The year and a half I spent in South Africa working with Nelson Mandela on his autobiography--seeing him most every day--were extraordinarily thrilling and rewarding. (And add to that the fact that I met my wife there too.) When the project was over, I missed him terribly and stayed in touch as much as I could. With his 90th birthday approaching, I wanted to make sure that my two boys--each of whom boasts a Mandela-related middle name--saw the great man one more time. He was sunny and happy that morning, and spent most of the time entertaining my sons.
In addition to the worldwide celebration of his 90th birthday, I wanted TIME to mark it in a significant way. To me, Mandela's model of leadership is so profound and historic that I decided to focus on explaining what the world can learn from it. I went back to South Africa last month to talk to two of the men who know Mandela best: Cyril Ramaphosa and Ahmed Kathrada. Ramaphosa is one of the great leaders of modern South Africa (and a favorite of Mandela's) and was the powerful head of the National Union of Mineworkers when Mandela was released. Kathrada is both a lifelong freedom fighter and friend of Mandela's who spent those long and lonely years in prison by Mandela's side. Their insight into his leadership skills and style is invaluable.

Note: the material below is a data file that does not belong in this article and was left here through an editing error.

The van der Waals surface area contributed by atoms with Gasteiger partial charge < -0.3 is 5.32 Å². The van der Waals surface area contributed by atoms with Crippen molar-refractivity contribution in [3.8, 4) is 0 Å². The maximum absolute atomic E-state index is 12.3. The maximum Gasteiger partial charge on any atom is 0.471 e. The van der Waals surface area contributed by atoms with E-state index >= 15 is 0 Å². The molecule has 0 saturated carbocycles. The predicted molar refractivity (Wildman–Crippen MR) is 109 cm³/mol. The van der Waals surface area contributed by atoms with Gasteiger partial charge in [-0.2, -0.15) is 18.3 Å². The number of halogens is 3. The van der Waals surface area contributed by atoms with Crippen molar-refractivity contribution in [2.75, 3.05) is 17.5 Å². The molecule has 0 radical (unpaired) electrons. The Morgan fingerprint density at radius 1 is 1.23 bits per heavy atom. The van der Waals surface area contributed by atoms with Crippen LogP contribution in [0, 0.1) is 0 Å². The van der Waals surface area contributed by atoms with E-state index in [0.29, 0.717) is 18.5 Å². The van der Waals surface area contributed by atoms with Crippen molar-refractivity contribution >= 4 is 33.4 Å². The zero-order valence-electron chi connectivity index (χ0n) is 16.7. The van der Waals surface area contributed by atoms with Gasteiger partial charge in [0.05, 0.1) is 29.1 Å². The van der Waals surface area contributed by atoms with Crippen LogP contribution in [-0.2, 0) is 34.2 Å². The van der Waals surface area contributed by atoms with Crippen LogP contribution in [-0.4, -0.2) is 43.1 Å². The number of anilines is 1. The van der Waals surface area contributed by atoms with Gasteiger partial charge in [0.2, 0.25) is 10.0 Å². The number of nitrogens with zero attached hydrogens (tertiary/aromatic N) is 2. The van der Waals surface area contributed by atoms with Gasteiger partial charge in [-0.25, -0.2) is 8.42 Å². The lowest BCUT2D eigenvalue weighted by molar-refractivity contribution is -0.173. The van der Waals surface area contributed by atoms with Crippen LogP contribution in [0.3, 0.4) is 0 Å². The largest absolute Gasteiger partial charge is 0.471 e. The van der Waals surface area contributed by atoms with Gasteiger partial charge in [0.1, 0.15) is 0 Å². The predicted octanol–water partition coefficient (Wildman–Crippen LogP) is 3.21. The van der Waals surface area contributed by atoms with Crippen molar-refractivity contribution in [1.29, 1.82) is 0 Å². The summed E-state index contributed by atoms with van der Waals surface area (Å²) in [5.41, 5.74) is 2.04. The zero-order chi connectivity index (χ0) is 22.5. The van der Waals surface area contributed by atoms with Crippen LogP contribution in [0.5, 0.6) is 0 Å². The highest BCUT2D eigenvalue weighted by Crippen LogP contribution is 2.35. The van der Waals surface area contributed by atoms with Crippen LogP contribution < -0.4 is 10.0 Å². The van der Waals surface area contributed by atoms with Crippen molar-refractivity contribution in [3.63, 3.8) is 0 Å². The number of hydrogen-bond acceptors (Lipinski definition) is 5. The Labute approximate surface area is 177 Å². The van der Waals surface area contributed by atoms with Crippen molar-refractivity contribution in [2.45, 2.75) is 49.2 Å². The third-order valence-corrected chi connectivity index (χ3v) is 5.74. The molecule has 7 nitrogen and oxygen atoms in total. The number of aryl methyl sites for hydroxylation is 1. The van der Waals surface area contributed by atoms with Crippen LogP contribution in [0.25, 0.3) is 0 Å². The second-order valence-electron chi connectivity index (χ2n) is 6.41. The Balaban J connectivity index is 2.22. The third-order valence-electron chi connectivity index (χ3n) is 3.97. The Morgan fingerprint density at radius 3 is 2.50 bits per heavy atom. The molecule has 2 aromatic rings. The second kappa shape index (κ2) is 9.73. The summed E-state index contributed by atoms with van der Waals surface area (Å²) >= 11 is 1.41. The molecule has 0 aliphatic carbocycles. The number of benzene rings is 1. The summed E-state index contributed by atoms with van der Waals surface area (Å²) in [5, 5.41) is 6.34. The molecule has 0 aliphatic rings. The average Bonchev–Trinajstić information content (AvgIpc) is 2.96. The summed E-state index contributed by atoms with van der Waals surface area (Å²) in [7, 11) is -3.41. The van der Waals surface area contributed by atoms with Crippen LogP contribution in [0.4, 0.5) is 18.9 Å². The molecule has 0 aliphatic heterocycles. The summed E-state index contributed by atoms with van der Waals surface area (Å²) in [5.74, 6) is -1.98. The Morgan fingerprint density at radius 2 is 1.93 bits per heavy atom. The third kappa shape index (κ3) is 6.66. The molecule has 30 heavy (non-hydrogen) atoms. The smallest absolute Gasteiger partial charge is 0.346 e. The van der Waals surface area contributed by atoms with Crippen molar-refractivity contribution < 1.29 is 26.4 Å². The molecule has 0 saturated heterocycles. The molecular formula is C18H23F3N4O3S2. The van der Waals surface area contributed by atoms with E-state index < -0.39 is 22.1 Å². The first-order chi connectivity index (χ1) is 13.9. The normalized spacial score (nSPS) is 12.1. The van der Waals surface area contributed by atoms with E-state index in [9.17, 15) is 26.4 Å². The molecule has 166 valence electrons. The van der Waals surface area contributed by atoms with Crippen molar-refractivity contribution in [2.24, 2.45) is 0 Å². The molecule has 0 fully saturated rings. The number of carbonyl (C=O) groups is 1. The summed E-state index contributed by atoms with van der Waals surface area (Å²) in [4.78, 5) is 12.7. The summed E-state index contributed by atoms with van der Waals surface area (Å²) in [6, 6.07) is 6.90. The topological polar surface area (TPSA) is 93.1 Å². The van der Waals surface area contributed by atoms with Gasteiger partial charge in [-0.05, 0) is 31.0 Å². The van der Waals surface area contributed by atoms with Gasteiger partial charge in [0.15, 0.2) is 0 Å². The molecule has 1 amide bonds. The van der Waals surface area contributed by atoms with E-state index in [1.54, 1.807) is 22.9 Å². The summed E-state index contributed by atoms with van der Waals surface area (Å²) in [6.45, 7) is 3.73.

Mandela retired from politics in 1999. But he has remained active, continuing his work through the Nelson Mandela Foundation (ably run by Achmat Dangor). After his retirement, Mandela publicly expressed his regret at not having acted sooner on HIV/AIDS. The foundation set up an AIDS program and helped launch 46664 (named after Mandela's prison number), a global HIV/AIDS awareness campaign. The current focus of the foundation is its Centre of Memory and Dialogue, which is producing an interactive archive of Mandela's life and times, with the goal of applying his lessons to critical social issues. In 2003 Mandela founded the Mandela-Rhodes Foundation, which is centered on a remarkable scholarship program for African students but is aimed even more broadly at promoting leadership in Africa. If our story inspires you to find out more about Mandela's life or to get involved in his work, visit www.nelsonmandela.org
Richard Stengel, MANAGING EDITOR